Roll your works upon the Lord (commit and trust them to Him; He will cause your thoughts to become agreeable to His will and) so shall your plans be established and succeed. Proverbs 16:3

On Dead Cows and Miracles.

Coeur de boeuf tomatoes

Coeur de boeuf tomatoes (Photo credit: Franka-in-London)

This afternoon, Sam and I butchered a 500-lb heifer in the woods behind our house. Her insides smelled like milk, which makes less sense than you might think, since we raise beef cattle.

All that may sound like metaphor, coming from the girl on the right in the wedding dress, but it’s not. I’m a Texas ranch wife and things like this happen. The heifer broke her leg. Sam called me at a friend’s house and said, “hurry home, I need help butchering this calf. Bring ice.”

This post has little meaningful purpose other than to explain the kinds of things I get up to when I’m not sitting at my desk thinking about Jesus. Some of my followers from Kirk Ranch Organics miss crispy, down-home ranch stories like this, this and this, so…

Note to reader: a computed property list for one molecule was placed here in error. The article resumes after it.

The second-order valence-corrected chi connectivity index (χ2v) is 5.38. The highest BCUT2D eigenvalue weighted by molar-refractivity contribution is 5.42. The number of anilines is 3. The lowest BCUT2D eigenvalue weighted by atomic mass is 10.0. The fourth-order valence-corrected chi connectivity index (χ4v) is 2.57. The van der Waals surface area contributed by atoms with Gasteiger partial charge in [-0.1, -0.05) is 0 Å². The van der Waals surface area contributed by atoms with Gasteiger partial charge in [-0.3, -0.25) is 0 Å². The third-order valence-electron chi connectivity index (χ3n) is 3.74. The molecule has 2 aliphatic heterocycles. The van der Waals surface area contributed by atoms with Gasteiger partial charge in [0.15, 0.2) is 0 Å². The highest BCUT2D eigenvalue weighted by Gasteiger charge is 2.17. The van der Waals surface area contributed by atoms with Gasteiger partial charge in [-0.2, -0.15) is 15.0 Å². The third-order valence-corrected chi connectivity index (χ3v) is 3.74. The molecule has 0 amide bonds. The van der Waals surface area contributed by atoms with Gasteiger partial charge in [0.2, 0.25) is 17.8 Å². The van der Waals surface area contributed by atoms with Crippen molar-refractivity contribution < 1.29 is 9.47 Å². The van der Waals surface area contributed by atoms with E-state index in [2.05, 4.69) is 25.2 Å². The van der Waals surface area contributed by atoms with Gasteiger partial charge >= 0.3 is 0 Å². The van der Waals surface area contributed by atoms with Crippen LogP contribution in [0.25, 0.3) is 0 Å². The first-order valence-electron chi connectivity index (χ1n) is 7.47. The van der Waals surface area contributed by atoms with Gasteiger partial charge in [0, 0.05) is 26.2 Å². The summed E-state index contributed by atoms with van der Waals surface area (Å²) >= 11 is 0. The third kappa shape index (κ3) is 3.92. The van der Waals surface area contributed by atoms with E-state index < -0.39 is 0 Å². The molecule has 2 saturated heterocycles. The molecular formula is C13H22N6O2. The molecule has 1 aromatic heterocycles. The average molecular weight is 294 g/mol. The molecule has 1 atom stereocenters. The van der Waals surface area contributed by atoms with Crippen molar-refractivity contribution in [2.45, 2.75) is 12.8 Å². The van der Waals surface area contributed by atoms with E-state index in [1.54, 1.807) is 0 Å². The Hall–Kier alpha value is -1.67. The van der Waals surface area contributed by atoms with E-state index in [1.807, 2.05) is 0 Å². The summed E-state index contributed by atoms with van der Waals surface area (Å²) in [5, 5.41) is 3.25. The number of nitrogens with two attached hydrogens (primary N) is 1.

This is him.

This is him.

Sure enough, when I got home, Sam was waiting with his .38, a rope, sharp knives and four coolers. He’s kind of a bad-ass in this department, a son of the deep American South with years of deer and elk hunting under his belt; a fact that reminds me, if things go south on this planet, like the doomsday preppers predict, I will be hot on his heels.

I’ve been on plenty of hunting trips, but like most people, I’m usually on the skillet end of the animal, not the slaughtering end. So today was my day.

“Hold her right here,” Sam said. So with both hands, I grabbed the bones of her brisket that he’d just split open. She was well and truly gone, but still warm under my gloves. Then I watched her lungs spill out of her body and I touched her heart – coeur de boeuf tomatoes mean something to me now. Once I got over my revulsion, I got curious about her stomachs, and her veins and the green grass still inching through her intestines.

Maybe this sounds revolting, but if you appreciate a medium rare filet mignon, like I do – well, this is where they come from. Big fatty, steers are better for sure, but we’ll make do. Thanks little heifer #992.

More importantly, when you consider the profound stillness of a rapidly cooling heart in your hands, this life, here, right now, seems much less a smash-up accident, and more the exceptional miracle it is.

‚ÄúThere are two ways to live,” Albert Einstein said. “As if nothing is a miracle, or everything is.”